My Kittens Are Life Coaches

The Babies
In recent weeks I adopted two kittens. I can only describe the experience as frenetic energy on steroids, and in several ways, they’re changing my life.
Here’s an example. I usually eat breakfast in bed. It’s the closest thing I can muster to an actual vacay at a real Bed and Breakfast. I wasn’t aware that honey toast was a feline favorite, but my kitten thought this was dessert. I was suddenly fighting the cat for the toast. It was hard to retain ownership. This wasn’t the relaxing breakfast I was accustomed to.  
I needed a Plan B, which meant eating at an actual table in my living room. The cats didn’t have the same advantage from this venue. 
My Lightbulb Moment
Giving up my vacay breakfast seemed like a huge sacrifice at first. But then, I noticed that the view of the trees and greenery from this vantage was scenic! What had I been missing?  All of a sudden, I was seeing my house from an entirely new angle. Instead of watching the morning news, I was looking at nature.
I’ve been bragging to friends about going minimalist, and these cats are forcing me in that direction at record speed. For instance, the other night I was awakened by the sound of something being destroyed in the kitchen. It was midnight, and I was soon cleaning up the pieces of a broken vase.
I didn’t need those artificial flowers anyway, so I threw them in the Goodwill pile.

I suddenly had two little assistants in my minimalist army. 
The Pandemic has pretty much frozen us in time. Although we may long for the good old days when we could leave the house, the truth is we’re stuck in a Groundhog Day simulation of the present. The present is all we have. We may as well make the most of it.
For example, I have a new appreciation for my house. If I didn’t already live here, I think I’d move here. 
I’m truly seeing things from a different angle.
And all this from eating breakfast at my dining room table. 

You Rock, Henry Ford!

Who Gets The Credit?

Have you ever noticed the similarities between the human body and the car? Henry Ford did. In many people’s minds, he invented the first automobile. Actually, in 1886, two Germans, Gottlieb Daimler and Karl Benz, were the first to invent the gasoline powered engine.

Ford’s first automobile, the Quadricycle, wasn’t built until 1896, ten years later. If you’re a potential Jeopardy contestant, you might save this in your mental data bank. Otherwise, you’ll see where I’m going with this trivia.

The Comparison

The human body is such a magnificent design, it was no wonder someone used its prototype to take progress to a new level. So, how is the car similar to the body?

You can compare the function of the headlights to your eyes, the wheels to your legs, the air filter to your lungs, the frame to your skeleton, the electronics to your nervous system, the fuel to your digestive system. …well, you get the picture.

Think Out of the Box!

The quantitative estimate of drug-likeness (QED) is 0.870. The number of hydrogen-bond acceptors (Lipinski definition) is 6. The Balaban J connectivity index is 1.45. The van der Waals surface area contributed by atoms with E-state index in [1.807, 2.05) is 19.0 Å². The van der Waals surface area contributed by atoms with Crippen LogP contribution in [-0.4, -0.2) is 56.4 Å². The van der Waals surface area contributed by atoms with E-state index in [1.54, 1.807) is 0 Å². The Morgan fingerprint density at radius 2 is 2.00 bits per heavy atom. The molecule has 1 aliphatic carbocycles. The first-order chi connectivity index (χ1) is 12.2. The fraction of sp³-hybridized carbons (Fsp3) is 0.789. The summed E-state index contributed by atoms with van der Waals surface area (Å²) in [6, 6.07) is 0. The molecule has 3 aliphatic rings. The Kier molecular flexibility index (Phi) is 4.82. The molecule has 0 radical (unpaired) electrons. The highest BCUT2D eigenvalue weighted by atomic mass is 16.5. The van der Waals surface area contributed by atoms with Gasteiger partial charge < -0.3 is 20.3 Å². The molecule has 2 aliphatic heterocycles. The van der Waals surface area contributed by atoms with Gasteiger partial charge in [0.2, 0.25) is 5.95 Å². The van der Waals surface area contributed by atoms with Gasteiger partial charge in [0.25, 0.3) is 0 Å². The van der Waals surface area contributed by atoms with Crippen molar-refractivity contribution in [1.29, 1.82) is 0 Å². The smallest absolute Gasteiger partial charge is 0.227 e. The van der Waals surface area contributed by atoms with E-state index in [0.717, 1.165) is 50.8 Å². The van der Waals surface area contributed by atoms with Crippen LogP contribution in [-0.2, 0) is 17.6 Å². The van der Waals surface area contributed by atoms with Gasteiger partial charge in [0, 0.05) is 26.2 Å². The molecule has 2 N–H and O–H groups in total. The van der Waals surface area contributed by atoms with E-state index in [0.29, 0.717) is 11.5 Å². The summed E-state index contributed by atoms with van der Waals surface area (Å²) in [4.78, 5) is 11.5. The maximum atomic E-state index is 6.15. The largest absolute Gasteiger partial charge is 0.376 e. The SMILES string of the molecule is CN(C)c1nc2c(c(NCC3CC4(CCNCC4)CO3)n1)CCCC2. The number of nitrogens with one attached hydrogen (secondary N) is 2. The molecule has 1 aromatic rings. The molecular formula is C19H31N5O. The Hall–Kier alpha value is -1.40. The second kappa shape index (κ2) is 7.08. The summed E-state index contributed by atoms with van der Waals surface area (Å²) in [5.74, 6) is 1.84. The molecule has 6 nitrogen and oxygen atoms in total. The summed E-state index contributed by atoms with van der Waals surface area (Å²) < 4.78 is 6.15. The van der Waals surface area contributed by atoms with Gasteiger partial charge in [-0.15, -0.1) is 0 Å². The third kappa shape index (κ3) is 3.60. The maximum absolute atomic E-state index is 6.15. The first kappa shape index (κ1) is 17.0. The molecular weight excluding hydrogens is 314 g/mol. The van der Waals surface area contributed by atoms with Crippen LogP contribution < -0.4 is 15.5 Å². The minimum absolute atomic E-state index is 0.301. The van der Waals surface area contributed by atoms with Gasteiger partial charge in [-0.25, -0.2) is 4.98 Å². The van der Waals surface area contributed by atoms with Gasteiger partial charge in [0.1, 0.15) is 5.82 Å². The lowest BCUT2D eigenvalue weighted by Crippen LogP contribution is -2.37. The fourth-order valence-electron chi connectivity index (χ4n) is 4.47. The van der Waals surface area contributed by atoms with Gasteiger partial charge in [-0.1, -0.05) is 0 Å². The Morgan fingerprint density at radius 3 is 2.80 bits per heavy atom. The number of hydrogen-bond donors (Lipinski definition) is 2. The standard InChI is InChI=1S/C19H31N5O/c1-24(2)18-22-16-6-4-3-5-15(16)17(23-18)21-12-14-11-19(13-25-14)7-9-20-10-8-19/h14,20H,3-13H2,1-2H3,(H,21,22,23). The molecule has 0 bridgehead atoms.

My point is…these guys really nailed the ability to think outside the box. These ideas didn’t come from their feet. I’m not downplaying feet, because they get you where you want to go, but getting a pedicure doesn’t help you pass the SAT. These guys used their brilliance and creativity to manifest their creations…and all this from their frontal cortex.

Thank Your Brain

I think we take the brain for granted. The body functions as a whole, but the mastermind, like the Wizard in the Wizard of Oz, is located there. There’s now information, however, that the heart is the real powerhouse, and it’s the heart that sends more information to the brain than visa-versa.

Just Try To Stop Your Thoughts

Why is this important? With 60,000 thoughts a day, you’re constantly talking to yourself. These thoughts can keep you occupied for the majority of your waking hours. Even when you’re involved in a conversation, you’re probably spending a good bit of time thinking of your reply rather than listening.

Let’s face it, we’re all just endless, bubbling fountains of thoughts.

Don’t even try to stop these thoughts, because you can’t. Yes, during meditation you can slow down your thoughts, but they don’t go away. The beauty of meditation, though, is it makes you aware of what you’re thinking, and the content of your thoughts makes all the difference.

Thoughts have power. They motivate you. They discourage you. They drive you towards happiness or despair. Doesn’t it make sense to use your brain to manage them, to tame them, to replace them, or even to select them?

Pick a Better Thought!

Just as you can choose to  change the channel, or flip around on Netflix, you can also change your thoughts when they’re leading you towards depression or despair.

How many times have you been excited about an idea until a negative thought, or a negative comment, stopped you in your tracks?

Well, here’s a quote from Henry Ford, and this is why we now travel by car rather than by horse. He said, and I quote, “Whether you think you can, or you think you can’t, you’re right.”